1 Sep 1999
By CHRIS HARRIS
KIA hit the big time literally and metaphorically with the Carnival, a large seven-seater people mover.
The South Koreans based it on the front-wheel drive Credos mid-sized sedan – itself a re-bodied version of the 1992-1997 Mazda 626.
Space and power at a low-$30,000 price proved to be the Carnival’s big drawcards, aided by a seven-seat layout with sliding side doors that allows for walk-through access front to rear and a versatile seating layout.
The base LS was the most popular, and included a driver’s side airbag, dual-zone air-conditioning, central locking, front power windows, power steering and cloth trim. The better-specified LE included leather and other niceties.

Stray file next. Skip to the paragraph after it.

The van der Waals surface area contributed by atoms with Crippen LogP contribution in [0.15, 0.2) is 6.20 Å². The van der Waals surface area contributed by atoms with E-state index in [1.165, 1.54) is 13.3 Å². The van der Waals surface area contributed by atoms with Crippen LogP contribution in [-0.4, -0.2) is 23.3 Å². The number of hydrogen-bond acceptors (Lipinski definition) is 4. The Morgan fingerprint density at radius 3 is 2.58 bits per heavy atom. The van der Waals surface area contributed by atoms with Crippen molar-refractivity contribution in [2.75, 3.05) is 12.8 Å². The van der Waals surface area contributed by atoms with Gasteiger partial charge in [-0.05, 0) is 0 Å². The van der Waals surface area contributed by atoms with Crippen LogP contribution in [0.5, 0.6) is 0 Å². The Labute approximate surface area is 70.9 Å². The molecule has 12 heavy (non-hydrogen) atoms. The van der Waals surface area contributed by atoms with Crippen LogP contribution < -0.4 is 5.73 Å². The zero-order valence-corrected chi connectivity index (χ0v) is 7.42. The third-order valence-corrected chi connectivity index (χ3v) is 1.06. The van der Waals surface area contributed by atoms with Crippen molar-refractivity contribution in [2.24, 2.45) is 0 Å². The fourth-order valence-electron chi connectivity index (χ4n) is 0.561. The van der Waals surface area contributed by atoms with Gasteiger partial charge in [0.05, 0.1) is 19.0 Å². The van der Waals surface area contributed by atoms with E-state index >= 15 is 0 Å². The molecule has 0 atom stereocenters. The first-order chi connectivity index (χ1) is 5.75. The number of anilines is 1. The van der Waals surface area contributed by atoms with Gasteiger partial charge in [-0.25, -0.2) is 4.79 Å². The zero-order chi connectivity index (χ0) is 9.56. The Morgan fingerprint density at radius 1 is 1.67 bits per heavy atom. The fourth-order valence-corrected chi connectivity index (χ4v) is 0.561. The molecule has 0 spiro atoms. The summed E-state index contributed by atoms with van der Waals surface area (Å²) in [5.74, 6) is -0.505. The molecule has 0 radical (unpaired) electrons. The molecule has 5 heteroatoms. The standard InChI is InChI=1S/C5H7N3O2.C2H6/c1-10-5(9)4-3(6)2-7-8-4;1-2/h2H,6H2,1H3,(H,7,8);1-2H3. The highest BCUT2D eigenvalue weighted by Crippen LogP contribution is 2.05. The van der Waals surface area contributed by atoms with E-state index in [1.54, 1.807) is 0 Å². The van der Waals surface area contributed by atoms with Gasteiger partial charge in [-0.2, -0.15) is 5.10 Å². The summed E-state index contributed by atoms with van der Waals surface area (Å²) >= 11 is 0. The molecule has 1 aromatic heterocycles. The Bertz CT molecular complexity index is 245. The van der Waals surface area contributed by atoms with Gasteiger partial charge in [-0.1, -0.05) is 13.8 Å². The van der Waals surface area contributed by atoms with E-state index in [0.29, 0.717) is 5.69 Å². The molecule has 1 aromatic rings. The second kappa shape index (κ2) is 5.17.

Rover in the UK supplied the engine – a 132kW/220Nm 2.5-litre quad-cam 24-valve V6 mated to a four-speed automatic or five-speed manual gearbox.
Sales surged as the Kia undercut its Japanese and American rivals by over $10,000, despite lukewarm reviews about overall quality and durability questions. The latter were confirmed not long after with reports of engine failures among other reliability issues.